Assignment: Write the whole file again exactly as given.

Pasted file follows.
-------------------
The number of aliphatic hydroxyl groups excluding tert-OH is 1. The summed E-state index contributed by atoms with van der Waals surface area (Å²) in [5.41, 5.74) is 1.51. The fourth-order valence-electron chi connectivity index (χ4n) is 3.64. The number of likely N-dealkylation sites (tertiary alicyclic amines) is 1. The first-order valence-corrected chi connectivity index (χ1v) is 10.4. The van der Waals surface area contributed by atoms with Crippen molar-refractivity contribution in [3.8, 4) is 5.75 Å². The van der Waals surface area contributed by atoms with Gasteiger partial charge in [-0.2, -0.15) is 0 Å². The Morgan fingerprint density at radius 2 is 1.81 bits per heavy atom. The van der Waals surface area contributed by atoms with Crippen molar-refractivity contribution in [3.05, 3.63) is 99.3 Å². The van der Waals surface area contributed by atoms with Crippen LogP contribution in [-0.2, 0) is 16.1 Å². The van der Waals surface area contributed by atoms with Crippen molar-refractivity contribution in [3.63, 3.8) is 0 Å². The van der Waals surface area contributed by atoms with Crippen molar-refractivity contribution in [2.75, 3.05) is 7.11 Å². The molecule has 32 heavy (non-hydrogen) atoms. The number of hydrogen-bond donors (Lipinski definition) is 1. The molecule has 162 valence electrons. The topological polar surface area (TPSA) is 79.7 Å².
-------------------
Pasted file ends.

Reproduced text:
The number of aliphatic hydroxyl groups excluding tert-OH is 1. The summed E-state index contributed by atoms with van der Waals surface area (Å²) in [5.41, 5.74) is 1.51. The fourth-order valence-electron chi connectivity index (χ4n) is 3.64. The number of likely N-dealkylation sites (tertiary alicyclic amines) is 1. The first-order valence-corrected chi connectivity index (χ1v) is 10.4. The van der Waals surface area contributed by atoms with Crippen molar-refractivity contribution in [3.8, 4) is 5.75 Å². The van der Waals surface area contributed by atoms with Gasteiger partial charge in [-0.2, -0.15) is 0 Å². The Morgan fingerprint density at radius 2 is 1.81 bits per heavy atom. The van der Waals surface area contributed by atoms with Crippen molar-refractivity contribution in [3.05, 3.63) is 99.3 Å². The van der Waals surface area contributed by atoms with Crippen LogP contribution in [-0.2, 0) is 16.1 Å². The van der Waals surface area contributed by atoms with Crippen molar-refractivity contribution in [3.63, 3.8) is 0 Å². The van der Waals surface area contributed by atoms with Crippen molar-refractivity contribution in [2.75, 3.05) is 7.11 Å². The molecule has 32 heavy (non-hydrogen) atoms. The number of hydrogen-bond donors (Lipinski definition) is 1. The molecule has 162 valence electrons. The topological polar surface area (TPSA) is 79.7 Å².